That's where you will find the explanation for the 11 hour marathon meeting. The final agreement is more about the Premier's need to appear to be in control than it is about the substance of the decision. That's because the government had already agreed to the major demand for clearing.
This was always a simple choice between clearing or not clearing the Muskrat Falls reservoir area of soil and trees before the final flooding. In the meantime, Nalcor needed to hold back water to avoid an accidental, uncontrolled flood that would damage the work site.
The government accepted the major demand last week when they accepted the notion of some clearing of soil and vegetation. Some morphed to all in the final version and, in the meantime, Nalcor gets to carry out its planned hold-back of water.
So what changed?
The Mustafa Principle
More than anything else, this crisis showed how to deal with the current government. Protest. Make noise. Challenge them. They will back off. Guaranteed.
That message applies to everyone outside the Premier's Office. The Liberal cabinet, the Liberal caucus, the opposition parties and everyone else in the province. Government currently runs on the Mustafa Principle, named after Will Farrell's character from the Austin Powers movies. Ask a question three times and on the third time, you will get what you want.
In this case, you just have to protest. If you want to understand how things work, go back to the list of completed access to information requests and look for the ones about those posters on the parkway. The Premier's Office spent way more time obsessing about those posters than they were actually worth. Even the Premier got into the exchange. It's pretty clear he was upset by them and wanted them gone. Everything that happened afterward was about people trying to meet his demand for action.
If you need more evidence, look at the budget. Government has caved on most things and on Thursday you will probably find how much more they are going to cave on because of public resistance to the budget.
The experience of the past couple of weeks is confirmation of what we've been saying around these parts for weeks. That does not bode well for the financial mess. We have seen the extent of government action. They won't be doing anything further unless the bankers demand it.
The Liberals, like the Conservatives before them, will kick the budget can down the road until, as in this case, it becomes a crisis.
That effectively seals Dwight Ball's political fate. He will either dunderdale or barry before 2019. Ball will cruise along until he finally leaves, as Kathy Dunderdale did, or he will get turfed by his party or caucus, as happened to Leo Barry. Kathy might have seen the writing on the wall but she gets credit for leaving on her own terms.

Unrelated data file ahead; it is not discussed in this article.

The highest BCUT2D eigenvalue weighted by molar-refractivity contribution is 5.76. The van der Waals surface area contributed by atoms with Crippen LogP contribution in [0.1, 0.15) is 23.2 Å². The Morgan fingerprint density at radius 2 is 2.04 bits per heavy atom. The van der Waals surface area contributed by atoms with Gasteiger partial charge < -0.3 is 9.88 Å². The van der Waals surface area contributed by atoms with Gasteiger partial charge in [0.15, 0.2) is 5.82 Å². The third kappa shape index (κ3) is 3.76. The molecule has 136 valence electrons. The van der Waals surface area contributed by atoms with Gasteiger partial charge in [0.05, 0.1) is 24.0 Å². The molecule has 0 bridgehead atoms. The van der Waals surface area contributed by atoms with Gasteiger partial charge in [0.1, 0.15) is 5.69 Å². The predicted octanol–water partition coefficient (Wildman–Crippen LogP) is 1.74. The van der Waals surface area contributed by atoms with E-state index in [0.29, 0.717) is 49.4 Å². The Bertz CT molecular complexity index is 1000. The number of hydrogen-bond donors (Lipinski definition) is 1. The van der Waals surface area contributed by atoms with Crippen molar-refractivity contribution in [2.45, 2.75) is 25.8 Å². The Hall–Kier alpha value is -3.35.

In the meantime, though, local politics will get a lot noisier and lot more uncertain. None of that is good for economic development or for the overall financial state.
It isn't good for Muskrat Falls, either. There's now a whole new committee comprising a hockey-sock of people all united in one quality. They have a vested interested in - among other things - the make-work of the biggest make-work project in history. This project just got a lot costlier because the final agreement put the future ction of the project in the hands of a large and unwieldy committee made up of a gaggle of cats.
That goes back to the post on the political dynamics of this crisis. No one seems to realise that the communities in Labrador are not monolithic. They are diverse and complex. They do not agree and when they agree, the agreement may not stay in place for long. In other words, people of Labrador are like people everywhere. What the provincial government has now done is a typical bureaucratic solution - form a committee - but the committee has no direction, no imperative and no real purpose other than to appear like there is a resolution to the crisis over methylmercury.
As for the comment that any decision will be "supported by science" that is just a sop to this illusory idea that decisions can be reduced down to simple answers that appear, by magic. The notion of "evidence-based decision-making is the illusion that science is actually magical.
But the only thing magical here is the thinking. Real solutions never appear in a poof of smoke generated by "science" or by, in this case, an Italian parliament of a committee.